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The Bizarre Architectural Remains of World’s Fairs

World’s Fairs are to technology and innovation what the Olympics are to sport and the human spirit. An extravagant public exhibition that — believe it or not — still takes place today (the next one is in Milan in 2015), the international fairs are fashioned after 19th-century French exhibitions set up to showcase the very best of progressive agricultural and technology. The first World Expo took place at the remarkable Crystal Palace in London, and since then has evolved from an experiential essay on industrialization and cultural exchange to a grand exercise in nation branding. Much like many of the now abandoned Olympic sites, cities around the world are littered with the bizarre architectural remains of far-out, futurist displays.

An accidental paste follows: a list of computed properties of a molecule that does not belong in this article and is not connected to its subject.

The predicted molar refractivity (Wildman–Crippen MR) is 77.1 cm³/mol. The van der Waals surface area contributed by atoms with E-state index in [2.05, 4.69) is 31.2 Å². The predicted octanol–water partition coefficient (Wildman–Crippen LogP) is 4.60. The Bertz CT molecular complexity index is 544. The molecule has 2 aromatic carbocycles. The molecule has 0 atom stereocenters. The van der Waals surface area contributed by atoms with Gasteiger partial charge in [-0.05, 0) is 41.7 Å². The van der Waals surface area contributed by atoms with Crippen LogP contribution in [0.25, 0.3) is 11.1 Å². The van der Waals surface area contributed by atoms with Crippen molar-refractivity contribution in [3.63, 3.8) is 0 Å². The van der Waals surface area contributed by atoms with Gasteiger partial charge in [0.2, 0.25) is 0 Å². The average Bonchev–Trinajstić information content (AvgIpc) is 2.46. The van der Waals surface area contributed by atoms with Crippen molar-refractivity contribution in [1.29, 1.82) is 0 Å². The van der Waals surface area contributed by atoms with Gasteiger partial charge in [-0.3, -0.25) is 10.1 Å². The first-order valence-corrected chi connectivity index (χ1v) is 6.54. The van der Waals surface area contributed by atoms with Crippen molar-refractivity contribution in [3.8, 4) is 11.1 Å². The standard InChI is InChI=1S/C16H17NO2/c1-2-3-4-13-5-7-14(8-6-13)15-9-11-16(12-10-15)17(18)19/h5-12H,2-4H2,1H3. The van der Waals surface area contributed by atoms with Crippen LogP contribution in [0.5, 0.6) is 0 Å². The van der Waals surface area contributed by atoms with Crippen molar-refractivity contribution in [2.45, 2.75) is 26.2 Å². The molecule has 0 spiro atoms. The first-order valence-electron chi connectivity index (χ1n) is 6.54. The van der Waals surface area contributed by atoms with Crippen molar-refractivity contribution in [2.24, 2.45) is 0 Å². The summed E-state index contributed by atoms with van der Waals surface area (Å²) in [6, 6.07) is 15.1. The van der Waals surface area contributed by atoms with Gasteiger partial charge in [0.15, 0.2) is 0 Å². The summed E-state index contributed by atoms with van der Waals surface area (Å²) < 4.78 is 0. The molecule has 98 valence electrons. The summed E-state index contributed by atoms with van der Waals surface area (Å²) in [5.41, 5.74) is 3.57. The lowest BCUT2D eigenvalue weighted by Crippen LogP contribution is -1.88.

Now it’s not all bad, many of the most iconic constructions are some of the world’s most visited attractions (ie. The Eiffel Tower). Others memorialize significant moments in our rich, varied and innovative history. Some, however, have succumbed to see a sad fate of decay that makes it easy to question the extravagant spectacles. From Taro Okamoto’s anthropomorphic, avant-garde concrete sun masterpiece in Osaka to Pritzker Prize-winning architect Philip Johnson’s retro-future pavilion in Queens, click through to check out some of the more bizarre reminders of World’s Fairs past.

The Atomium by André Waterkeyn with André and Jean Polak for Expo ’58 — Brussels, Belgium

Image via Lilaesthete; deviantART; anonw

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